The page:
Without being able to feel, you are not fully alive.  Your body may be like a walking corpse — already stiff and numb before its time.  As Svaroopa® yoga opens up your body again, you become more fully alive.  You also begin to be able to feel more than just physical sensations.  It is impossible to work with the body without dealing with emotions.  You must feel.  Yoga says you must feel without getting lost in your feelings.

Every emotion is a physical sensation.  You can see why some people will shut down their body, so they won’t have to feel their emotions.  When you shut down your body and the emotions, you avoid feeling anger and fear.  You escape the experience of despair, sadness, blame and guilt.  But you also cannot feel genuine happiness, which is a full-bodied experience.  You miss out on generosity, compassion, creativity, hope and delight.  There is no feeling of inner peace or fulfillment, because there is no “feeling” at all.

Detachment is not the answer.  You already know how to withdraw and distance yourself from others.  You even know how to withdraw and split yourself off from yourself, unfortunately.  This is not yoga, and it is not yoga’s meaning of the word, “detachment.”  You must feel.  You must feel without getting lost in your feelings.

We train you in how to feel in every class.  Svaroopa® yoga is not a “performance yoga.”  It is “consciousness-yoga.”  While we begin with your body, we train you in awareness.  Shavasana, the Relaxation Pose at the beginning of class, begins with, “Become aware of your toes…” Listen closely next time. It is not a Guided Relaxation; it is a Guided Awareness.  After you do the poses and open up the tight places — to redeem/re-enter/re-enliven your body — we take you back to being aware of it again.  This is a very powerful training that increases your ability to use this organ of perception, “feeling.”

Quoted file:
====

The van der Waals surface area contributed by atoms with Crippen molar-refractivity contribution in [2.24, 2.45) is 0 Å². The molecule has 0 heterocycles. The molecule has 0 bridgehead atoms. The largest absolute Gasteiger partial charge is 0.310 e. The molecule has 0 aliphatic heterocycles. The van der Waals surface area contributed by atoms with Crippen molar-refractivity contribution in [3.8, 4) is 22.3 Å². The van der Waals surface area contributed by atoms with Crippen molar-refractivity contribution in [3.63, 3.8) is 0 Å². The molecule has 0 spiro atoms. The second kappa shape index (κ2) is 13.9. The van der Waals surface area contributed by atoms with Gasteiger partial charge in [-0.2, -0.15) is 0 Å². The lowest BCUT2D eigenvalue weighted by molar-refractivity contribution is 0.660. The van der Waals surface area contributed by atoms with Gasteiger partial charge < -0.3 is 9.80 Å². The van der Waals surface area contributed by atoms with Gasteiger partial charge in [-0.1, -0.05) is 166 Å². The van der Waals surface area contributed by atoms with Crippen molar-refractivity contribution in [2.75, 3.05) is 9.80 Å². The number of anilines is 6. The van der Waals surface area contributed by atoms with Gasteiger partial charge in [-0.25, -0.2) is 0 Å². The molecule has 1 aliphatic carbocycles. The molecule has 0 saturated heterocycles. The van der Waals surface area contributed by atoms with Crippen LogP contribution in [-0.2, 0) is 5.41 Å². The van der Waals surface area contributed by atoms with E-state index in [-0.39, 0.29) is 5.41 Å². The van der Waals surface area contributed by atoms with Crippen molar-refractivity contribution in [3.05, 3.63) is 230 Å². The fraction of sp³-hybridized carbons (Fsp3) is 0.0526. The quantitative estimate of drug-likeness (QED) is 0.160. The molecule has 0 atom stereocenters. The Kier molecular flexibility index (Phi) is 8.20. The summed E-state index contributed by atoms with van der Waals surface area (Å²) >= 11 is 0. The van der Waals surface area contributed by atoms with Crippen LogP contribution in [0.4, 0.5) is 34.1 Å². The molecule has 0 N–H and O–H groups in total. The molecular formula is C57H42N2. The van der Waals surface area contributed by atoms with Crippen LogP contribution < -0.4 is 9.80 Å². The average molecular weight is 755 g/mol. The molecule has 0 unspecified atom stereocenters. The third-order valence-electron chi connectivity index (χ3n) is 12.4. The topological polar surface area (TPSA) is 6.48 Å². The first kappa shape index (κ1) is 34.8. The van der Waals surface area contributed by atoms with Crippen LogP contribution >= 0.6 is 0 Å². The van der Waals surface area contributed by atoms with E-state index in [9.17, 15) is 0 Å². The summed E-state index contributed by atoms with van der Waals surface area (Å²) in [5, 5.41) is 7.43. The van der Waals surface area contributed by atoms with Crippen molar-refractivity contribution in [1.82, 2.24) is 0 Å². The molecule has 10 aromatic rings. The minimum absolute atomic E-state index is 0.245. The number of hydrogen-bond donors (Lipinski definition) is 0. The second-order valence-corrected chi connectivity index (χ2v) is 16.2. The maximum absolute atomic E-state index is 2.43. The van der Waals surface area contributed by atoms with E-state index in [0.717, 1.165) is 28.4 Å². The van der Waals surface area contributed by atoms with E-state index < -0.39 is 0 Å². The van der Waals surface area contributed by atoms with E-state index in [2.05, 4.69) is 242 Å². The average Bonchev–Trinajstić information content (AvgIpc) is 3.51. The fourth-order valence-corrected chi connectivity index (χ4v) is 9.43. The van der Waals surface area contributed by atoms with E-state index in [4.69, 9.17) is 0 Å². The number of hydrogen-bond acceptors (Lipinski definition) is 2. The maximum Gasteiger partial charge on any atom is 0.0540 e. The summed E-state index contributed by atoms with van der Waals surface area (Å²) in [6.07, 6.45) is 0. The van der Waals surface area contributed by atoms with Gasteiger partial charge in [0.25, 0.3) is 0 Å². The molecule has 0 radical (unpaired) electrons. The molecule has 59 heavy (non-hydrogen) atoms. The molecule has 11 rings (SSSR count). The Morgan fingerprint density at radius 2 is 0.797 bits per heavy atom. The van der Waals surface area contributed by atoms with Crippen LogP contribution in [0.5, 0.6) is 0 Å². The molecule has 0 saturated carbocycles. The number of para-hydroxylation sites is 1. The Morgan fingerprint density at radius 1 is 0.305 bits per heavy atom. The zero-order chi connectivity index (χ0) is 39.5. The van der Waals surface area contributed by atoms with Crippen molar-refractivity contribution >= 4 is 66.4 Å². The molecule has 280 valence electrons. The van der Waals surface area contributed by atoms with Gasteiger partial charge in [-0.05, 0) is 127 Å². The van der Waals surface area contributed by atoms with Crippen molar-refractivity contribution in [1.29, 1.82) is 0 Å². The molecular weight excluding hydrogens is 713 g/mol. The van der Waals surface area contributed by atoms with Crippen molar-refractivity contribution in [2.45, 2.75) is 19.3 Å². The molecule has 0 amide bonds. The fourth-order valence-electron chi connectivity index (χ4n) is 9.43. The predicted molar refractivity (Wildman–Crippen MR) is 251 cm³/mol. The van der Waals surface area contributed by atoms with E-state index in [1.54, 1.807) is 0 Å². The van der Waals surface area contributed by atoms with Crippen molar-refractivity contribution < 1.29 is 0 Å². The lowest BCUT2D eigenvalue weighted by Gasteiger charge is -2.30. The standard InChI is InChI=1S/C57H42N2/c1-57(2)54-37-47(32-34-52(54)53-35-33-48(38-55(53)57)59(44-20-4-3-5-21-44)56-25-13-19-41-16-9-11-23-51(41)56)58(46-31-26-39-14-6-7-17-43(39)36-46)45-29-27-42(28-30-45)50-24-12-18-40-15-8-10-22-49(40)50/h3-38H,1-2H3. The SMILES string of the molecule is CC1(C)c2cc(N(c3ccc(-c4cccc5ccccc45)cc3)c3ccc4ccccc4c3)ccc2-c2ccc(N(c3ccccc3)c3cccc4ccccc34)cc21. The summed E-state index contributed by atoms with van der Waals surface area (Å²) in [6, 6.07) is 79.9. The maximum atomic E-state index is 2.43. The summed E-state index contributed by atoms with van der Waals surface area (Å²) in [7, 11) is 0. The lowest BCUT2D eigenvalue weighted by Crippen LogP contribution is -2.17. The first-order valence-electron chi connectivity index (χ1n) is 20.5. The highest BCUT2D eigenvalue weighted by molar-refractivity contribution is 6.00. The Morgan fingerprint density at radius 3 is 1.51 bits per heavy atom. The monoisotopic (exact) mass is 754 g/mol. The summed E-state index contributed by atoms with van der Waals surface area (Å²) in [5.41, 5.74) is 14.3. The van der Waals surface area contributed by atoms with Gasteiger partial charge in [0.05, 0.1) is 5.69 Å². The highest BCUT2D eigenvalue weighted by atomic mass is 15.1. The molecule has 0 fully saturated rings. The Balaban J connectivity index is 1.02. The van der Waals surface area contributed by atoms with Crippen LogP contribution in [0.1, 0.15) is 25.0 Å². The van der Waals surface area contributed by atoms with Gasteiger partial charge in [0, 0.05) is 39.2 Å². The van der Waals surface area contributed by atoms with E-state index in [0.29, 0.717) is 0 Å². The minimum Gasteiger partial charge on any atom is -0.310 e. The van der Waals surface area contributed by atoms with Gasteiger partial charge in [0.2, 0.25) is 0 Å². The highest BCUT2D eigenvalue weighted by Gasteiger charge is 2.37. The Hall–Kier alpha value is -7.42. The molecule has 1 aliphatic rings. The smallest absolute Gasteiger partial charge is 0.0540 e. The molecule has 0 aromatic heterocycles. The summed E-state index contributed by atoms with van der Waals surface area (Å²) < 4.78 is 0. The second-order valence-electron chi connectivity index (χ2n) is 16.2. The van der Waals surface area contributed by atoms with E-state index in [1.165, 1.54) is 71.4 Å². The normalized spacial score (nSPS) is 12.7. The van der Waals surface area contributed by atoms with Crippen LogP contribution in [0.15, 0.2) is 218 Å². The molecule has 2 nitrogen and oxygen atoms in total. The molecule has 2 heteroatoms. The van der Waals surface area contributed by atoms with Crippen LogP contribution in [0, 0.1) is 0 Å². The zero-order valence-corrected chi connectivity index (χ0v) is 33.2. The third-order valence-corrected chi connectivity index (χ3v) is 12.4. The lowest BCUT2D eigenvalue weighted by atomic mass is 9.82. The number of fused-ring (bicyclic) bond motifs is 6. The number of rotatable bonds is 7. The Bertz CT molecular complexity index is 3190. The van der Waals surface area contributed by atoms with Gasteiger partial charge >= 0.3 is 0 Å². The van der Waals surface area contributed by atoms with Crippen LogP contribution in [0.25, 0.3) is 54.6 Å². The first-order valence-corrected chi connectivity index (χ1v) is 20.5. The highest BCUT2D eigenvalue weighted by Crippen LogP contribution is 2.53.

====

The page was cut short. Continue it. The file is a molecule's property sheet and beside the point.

I know that getting into your feelings can be scary.  It is too easy to get lost in them, just like if you were lost in the woods.  There are a few things that can help you — you can practice the yoga of emotions:

  1. Stay in the feeling.  Don’t shut it down, and don’t act on it.  This is the hardest thing of all — keep feeling it but don’t act on it.  Don’t even put words to it.  Stay in the feeling of it.  It is physical — it may be raw.  Stay with it.
  2. Recognize that it is a feeling — it is not who you are.  You are having the feeling; you have NOT become the feeling.  You can even name the feeling to yourself, “I am feeling anger.”  Don’t say, “I am angry.”  Your true “I” is much bigger than the temporary experience of anger — no matter how big the anger is.
  3. Identify the desire hidden inside the feeling.  Every unpleasant emotion has a desire hidden in it.  If you are angry, you are reacting because you wanted things to go a different way.  If you are sad, you are reacting because you wanted things to go a different way.  If you are blaming someone for something, you are reacting because you wanted things to go a different way.  Do you notice the pattern yet?  Every single feeling comes from a desire that things be different than they really are.  Identify the desire and name it.